My favorite wines of 2016
It has been a busy year. Not with wine drinking but with work, family, and the house. I certainly spent a lot of time researching about the history of wine but this year my strong efforts in exploration produced less results. As a result I published less historic pieces. Still, it was a good year in all sense. As for wine, what is memorable easily falls into five groups old Burgundy, old Chateauneuf du Pape, old Californian wine, old Bordeaux, and very old Madeira.
Old Burgundy was consumed in the form of 1964 J. Mommessin, Clos de Tart and 1961 Drouhin, Domaine General Marey-Monge, Romanee St-Vivant. I find these old bottles particularly hardy with sweet, old concentrated flavors that never fade.
Chateauneuf du Pape was off to a roaring start thanks to a friend who not only opened 2003 Chateau Rayas, Reserve, Chateauneuf du Pape but also 2003 Henri Bonneau, Cuvee Marie-Beurrier, Chateauneuf du Pape. The Rayas already exhibits “breath-taking complexity” whereas the Bonneau is structured for age. At the mature end, a beautiful bottle of 1964 Domaine de Beaucastel, Chateauneuf du Pape proved the longevity of this type of wine. This is the first vintage in which Jacques Perrin employed his vinification a chaud technique where he heated the grapes. There were some mediocre vintages in the 1950s and early 1960s so it is possible Jacques Perrin was ready to use this new technique regardless of the quality of the 1964 vintage. From the same vintage, though not quite the same level of experience, the 1964 Paul Jaboulet Aine, Les Cedres, Chateauneuf du Pape really highlights how negociants and growers successfully worked together. I am also thrilled to have tasted an original release Mont-Redon, whose wines from the 1950s and 1960s have been widely praised. With round, mouth filling sweet strawberries, the 1969 Domaine de Mont-Redon, Chateauneuf du Pape is drinking perfect right now.
The 1978 Diamond Creek, Cabernet Sauvignon, Volcanic Hill, Napa Valley expresses many of the traits I like in a mature American wine: dark fruit, earth, grip, and some of the concentration from age that just makes you want to drink the wine rather than figure out how to describe it. There is quite a reputation for this wine so I am glad it lives up to it. The biggest Californian surprise of the year is the 1969 J. Pedroncelli, Pinot Noir, Private Stock, Sonoma County which has no written reputation that I could find. This is Pinot Noir with a hefty dose of Zinfandel, that together provide a vibrant and taut wine with fruit, leather, and animale notes. I must, of course, include Eric’s big bottle of 1875 Isaias W. Hellman, Angelica Wine, Cucamonga Vineyard, San Bernadino County. I will write about this wine in a separate post but to provide some context for this exceedingly rare 19th century Californian wine, there were only 37 stars on the America flag when the grapes were harvested.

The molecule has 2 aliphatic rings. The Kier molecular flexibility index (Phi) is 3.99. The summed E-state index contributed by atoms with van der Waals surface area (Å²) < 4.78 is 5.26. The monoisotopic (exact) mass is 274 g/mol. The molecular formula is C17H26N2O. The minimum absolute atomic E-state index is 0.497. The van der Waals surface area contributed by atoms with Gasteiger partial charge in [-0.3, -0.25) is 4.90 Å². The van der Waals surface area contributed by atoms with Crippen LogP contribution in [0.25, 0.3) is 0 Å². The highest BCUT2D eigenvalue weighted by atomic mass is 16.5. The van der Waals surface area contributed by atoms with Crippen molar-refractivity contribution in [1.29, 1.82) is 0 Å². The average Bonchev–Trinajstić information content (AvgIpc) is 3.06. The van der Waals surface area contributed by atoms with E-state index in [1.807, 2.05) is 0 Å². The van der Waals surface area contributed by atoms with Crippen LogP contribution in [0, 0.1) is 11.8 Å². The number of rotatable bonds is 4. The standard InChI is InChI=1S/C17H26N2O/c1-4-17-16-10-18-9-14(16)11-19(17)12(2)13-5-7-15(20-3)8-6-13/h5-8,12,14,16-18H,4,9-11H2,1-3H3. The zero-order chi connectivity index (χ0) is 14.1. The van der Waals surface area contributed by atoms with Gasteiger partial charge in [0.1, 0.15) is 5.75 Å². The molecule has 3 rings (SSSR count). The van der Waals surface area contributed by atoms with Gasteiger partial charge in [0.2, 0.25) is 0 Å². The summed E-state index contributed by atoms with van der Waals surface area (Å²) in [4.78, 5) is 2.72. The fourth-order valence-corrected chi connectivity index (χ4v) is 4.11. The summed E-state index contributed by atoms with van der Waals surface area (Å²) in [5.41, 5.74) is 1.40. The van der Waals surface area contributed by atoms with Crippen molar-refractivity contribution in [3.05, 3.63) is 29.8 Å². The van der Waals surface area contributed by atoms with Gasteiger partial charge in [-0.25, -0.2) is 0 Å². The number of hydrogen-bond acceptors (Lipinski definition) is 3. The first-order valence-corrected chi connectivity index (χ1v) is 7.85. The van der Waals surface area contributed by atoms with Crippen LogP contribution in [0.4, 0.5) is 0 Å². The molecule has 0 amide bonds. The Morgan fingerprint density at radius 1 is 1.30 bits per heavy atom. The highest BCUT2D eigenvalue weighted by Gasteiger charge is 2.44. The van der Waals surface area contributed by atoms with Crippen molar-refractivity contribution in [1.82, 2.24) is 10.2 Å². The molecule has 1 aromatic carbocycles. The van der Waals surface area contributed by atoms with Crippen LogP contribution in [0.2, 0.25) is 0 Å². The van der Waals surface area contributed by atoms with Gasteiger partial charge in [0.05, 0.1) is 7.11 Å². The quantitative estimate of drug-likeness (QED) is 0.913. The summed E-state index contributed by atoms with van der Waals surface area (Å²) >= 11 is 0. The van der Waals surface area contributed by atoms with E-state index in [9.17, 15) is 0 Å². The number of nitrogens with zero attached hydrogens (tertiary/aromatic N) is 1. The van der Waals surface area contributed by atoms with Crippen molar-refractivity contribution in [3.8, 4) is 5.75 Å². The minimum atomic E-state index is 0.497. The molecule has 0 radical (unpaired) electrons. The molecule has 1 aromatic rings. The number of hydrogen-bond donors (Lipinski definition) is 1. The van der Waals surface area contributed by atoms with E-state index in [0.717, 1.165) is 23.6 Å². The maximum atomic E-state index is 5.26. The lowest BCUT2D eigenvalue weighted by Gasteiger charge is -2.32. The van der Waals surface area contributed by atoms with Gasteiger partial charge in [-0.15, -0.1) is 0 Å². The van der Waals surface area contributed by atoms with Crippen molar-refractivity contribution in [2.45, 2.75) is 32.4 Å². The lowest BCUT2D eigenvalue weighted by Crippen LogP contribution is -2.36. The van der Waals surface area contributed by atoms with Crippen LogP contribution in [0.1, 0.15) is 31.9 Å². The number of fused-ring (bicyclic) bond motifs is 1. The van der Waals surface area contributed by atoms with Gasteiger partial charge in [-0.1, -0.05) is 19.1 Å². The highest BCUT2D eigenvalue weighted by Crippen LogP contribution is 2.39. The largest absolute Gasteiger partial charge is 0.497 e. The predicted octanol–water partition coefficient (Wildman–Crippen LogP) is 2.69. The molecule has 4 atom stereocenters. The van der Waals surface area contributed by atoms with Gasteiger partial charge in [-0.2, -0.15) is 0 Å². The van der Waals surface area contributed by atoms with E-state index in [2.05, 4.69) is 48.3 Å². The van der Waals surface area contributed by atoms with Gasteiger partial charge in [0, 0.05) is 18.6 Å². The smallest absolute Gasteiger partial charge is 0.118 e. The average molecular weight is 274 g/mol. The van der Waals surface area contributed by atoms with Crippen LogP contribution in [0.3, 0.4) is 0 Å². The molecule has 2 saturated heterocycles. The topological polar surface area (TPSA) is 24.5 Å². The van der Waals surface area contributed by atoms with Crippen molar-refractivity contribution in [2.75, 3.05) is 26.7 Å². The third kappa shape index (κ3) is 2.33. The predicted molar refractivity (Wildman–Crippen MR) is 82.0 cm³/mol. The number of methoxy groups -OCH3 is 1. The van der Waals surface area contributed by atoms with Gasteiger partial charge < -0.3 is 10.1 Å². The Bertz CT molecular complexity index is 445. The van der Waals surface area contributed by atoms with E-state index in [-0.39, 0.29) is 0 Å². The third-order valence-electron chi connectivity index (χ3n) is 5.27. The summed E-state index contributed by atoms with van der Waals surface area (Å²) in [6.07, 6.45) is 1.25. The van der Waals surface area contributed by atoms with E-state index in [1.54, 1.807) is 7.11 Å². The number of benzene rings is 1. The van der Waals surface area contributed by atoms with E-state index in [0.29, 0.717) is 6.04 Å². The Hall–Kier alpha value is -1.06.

For some reason I did not get around to opening any wines from the 1966 vintage this year. Still, I did not miss the 50th anniversary of the vintage for the 1966 Chateau Ducru-Beaucaillou, Saint-Julien proved to be an excellent representative. From the sweaty nose to the cranberries and red fruit this wine is nothing but fun. Also pleasurable, particularly for the mouth feel, is the 1979 Chateau l’Evangile, Pomerol. In fact, Lou and I managed to drink this twice. It is round, weighty, and injected with fat. Great stuff! I also managed to taste two bottles of 1962 Chateau Lafite-Rothschild, Pauillac. The first bottle, with the highest fill, was the best being very aromatic with beef and blood. The second bottle had a much lower fill so I opened it up an experiment. It was simply a more compact representation, attesting to the staying power of Lafite.
As for very old Madeira, I was fortunate to taste 20 pre-Phylloxera bottles this spring. If I simply pruned out the fake(s), off bottles, and ones that are not so good I could probably list 10 more wines. But my favorites can be narrowed to include the 1875 Blandy’s Grabham’s Sercial, 1864 Henriques & Henriques Sercial, 1808 Braheem Kassab (BAK) “SS”Sercial, and NV Henriques & Henriques Reserva “H.H.” Sercial. For me, these wines balance the high acidity natural to Sercial with some sweetness. They offer a diverse range of styles from tobacco and cedar wood to pungent, sweaty aromas and even smoke with minerals. An empty glass of Madeira will still smell great the next morning. A few errant drops on your skin will perfume yourself.